Eventually I tired of the wind along the coast. I was near Roscoff,and it was blowing from dawn to dusk, kicking up the dust and driving off trains of thoughts. I headed both inland and inwards, to Huelgoat.
Huelgoat, “the upper wood” in Breton, is pronounced “U-èl-go-a-t”. It is a quaint village in the center of Finistère (29), and a great starting point for walks in Argoat and the dark and mysterious Monts d’Arrées.
Its river, the rivière d’Argent (“the silver river”) finds it way around and under enormous granite boulders. Their formidable size and rounded shape give them an increddible presence; it is as if these gentle giants have only fallen asleep for a moment, in the shade of the oak and beech trees. One boulder, called La Roche Tremblante, “the shaking rock”, weighs 137 tons. It can indeed be tipped even by a child, if only they can the exact spot to push.
The river creates pools and water falls, but is at times only a discreet gurgle. Its red tint has been attributed to legendary and dissolute princess Dahut, who pushed her one-night lovers to their death into an abyss (le Gouffre).
Quite a mix-and-match of legends have sprung up here in the woods of Brocéliande (I thought Brocéliande wasnear Paimpont? Discover here. King Arthur, the giant Gargantua,as well as fairies all feature in the names of particular rocks or spots. In the Ménage de la Vierge, “the Virgin Household”, you can see in the chaos of boulders, a giant ladle, a cooking pot, a butter churn and a bellows. If you have enough imagination.
The granite boulders owe their survival to tourism, developed by the locals in the 19th century to protect them from being quarried. Huelgoat had fallen off the beaten track since, but a recent documentary on France 3, has raised its profile again. There aren’t exactly hordes of tourists, but the locals feel a little invaded nonetheless.
Interestingly, the American writer Jack Kerouac’s family was originally from Huelgoat. Nicknamed Ti-Jean, he only spoke French until he was 6, and went to Brittany in 1935 to explore his ancestral roots. His book On the road, famous the world over, relates self-exploration through his sex, drugs and rock n’ roll travels.
Huelagoat is also linked to another Breton d’ailleurs, Victor Segalen. “D’ailleurs” can be translated as of or from elsewhere, or, standing on its own as an adverb, as by the way. Above the river, on a mound somewhere in Huelgoat’s woods, a stele marks where Segalen was found dead in May 1919, aged 41; almost 101 years ago to the day.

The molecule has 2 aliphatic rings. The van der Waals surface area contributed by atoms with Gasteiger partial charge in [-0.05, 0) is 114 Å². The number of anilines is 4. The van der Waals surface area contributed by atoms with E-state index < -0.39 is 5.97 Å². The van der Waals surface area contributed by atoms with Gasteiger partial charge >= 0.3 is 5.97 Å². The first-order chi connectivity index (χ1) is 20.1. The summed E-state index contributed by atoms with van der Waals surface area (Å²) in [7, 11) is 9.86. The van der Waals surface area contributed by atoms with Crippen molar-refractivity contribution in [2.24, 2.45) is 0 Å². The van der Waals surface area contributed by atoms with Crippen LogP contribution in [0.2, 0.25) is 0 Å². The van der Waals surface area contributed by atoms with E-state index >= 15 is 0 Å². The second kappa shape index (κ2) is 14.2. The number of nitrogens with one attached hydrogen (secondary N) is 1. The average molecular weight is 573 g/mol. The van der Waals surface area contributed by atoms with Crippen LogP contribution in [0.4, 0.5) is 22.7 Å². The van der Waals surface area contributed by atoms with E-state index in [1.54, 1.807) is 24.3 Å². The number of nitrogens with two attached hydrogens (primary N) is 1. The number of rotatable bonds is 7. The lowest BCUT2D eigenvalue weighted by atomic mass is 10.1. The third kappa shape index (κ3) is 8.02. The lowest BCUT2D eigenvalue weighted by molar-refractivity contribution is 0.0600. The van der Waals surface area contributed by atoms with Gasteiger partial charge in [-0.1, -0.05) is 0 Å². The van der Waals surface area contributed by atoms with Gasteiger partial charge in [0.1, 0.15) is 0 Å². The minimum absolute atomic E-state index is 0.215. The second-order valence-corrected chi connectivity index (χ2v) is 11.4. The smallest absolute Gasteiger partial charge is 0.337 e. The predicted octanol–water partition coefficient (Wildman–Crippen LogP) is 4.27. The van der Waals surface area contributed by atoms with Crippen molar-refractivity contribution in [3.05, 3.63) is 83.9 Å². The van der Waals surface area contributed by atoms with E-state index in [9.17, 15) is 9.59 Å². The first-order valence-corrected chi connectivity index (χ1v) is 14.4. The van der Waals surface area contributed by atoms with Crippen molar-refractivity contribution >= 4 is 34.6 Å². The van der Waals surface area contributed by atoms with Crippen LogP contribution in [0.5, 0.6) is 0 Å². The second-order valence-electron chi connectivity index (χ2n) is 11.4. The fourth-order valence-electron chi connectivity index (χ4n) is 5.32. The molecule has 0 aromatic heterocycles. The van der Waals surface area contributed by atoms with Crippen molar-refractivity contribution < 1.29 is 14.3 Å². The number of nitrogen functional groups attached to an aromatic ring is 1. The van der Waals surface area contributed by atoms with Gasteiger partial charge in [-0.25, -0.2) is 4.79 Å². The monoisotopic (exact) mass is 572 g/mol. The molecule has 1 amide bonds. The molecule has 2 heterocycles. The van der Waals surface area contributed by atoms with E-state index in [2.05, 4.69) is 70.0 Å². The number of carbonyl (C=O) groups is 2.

Victor Segalen was a marine doctor, traveller, writer (certainly no travel writer, if you had asked him), poet, ethnographer, photographer and archaeologist, and specialist of China. Huelgoat had been his first trip out, and where he went to die. His tentacular, labyrinthic works, mixing reality and imagination, were mostly unpublished, unfinished and unknown in his lifetime.
Victor Segalen grew up in a city, Brest, open to the ships of the entire world (bar England, I presume… Discover why here). As a teenager, he rode out on his bike to Huelgoat to escape the misery of his sickly childhood: his predicted early death by consumption meant his mother confined him, almost to the point of suffocation.
As a marine doctor, Segalen first travelled to Tahiti, missing Paul Gauguin (remember him from Pont-Aven?) by only a few days, as the painter just died. He looked after the artist’s paintings, documents, and legacy. Poignantly, one of the paintaings was a small snowy Breton landscape that Gauguin had taken with him to the other side of the globe.
Posted in Djibouti next, Victor Segalen tried to follow in Rimbaud’s footsteps, another genius artist who had taken a abit of detour, smuggling arms in the deserts. But it is in China that Victor Segalen, discovering the utter other, found who he was in return.
His major archaeological discovery, a mix of on-the-ground exploration, documentary research and intuition, was the artificial hill, still unopened to this day, that contains the remains of Qin Shi Huan, the first Emperor of China. The one with the terracotta army.
Victor Segalen’s death is suspicious to say the least. His frail, opium-starved body was found in a serene attitude. It was down river from Huelgoat, in the woods, on a mound above the boulders, and away from tourists. He had bled from his foot, his officer uniform rolled under his head, his copy of Hamlet nearby, and a letter to his wife in his chest pocket. The boulders of Huelgoat are his Terracotta Warriors Army.
His body lies now in the Pantheon, in Paris, and his complete works are now published in La Pleïade, the ultimate recognition. In him, and in Jack Kerouac, I think I found my adoptive ancestors. I too am a Bretonne d’ailleurs, travelling to find who I am through the eyes of others.